“Fuzzy” is a good thing at Transparensee Systems Inc., developer of product search technology. That might seem contradictory for search. But Bruce Colwin, vice president of business development, believes search could be a better experience for consumers-and capture more online conversions at merchants-if it were less sharp and a little more fuzzy.
Transparensee has developed technology it says is a next-generation, more user-friendly product search that is an alternative to guided navigation. The technology is applicable to search in any industry sector where the range of attributes attached to a product is so broad and complex that an exact match against all specified preferences is unlikely, according to Colwin.
“Two of the biggest problems in e-commerce search, as seen by the user, are that your search produces no results, in which case you have to keep changing your preferences until you find something, or you broaden your search so much that you get too many results back, with little relevance. These are the problems we’re addressing,” Colwin says.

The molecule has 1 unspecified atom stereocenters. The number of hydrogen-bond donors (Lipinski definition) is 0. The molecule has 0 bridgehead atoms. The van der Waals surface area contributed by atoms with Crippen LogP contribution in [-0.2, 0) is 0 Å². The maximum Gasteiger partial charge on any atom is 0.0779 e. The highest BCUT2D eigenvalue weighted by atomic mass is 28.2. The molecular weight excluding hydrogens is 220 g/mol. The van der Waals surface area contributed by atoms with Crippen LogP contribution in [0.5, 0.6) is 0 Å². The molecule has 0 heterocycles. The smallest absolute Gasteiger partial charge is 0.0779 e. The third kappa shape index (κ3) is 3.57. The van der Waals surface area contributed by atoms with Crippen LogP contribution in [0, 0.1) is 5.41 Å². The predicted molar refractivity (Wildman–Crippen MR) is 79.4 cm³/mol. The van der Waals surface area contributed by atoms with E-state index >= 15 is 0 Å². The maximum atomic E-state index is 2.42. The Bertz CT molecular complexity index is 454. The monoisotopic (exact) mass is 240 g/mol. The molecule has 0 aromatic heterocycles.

The so-called “fuzzy” search technology delivers results that not only represent the precise value the searcher has asked for, but also whatever represents the values immediately below or above the searched-for value. On a real estate site search, for example, for a house with a specific number of rooms, square feet, construction type, and multiple other attributes, a precise match might yield no results because no house matches all of what was searched for. That leaves the searcher guessing which values he must change to produce a match. Tranparensee’s tool finds results close to what the searcher has asked for, in addition to any precise matches. The technology makes adjustments concurrently across multiple data fields to deliver results that though technically “fuzzy,” are meaningful to the search.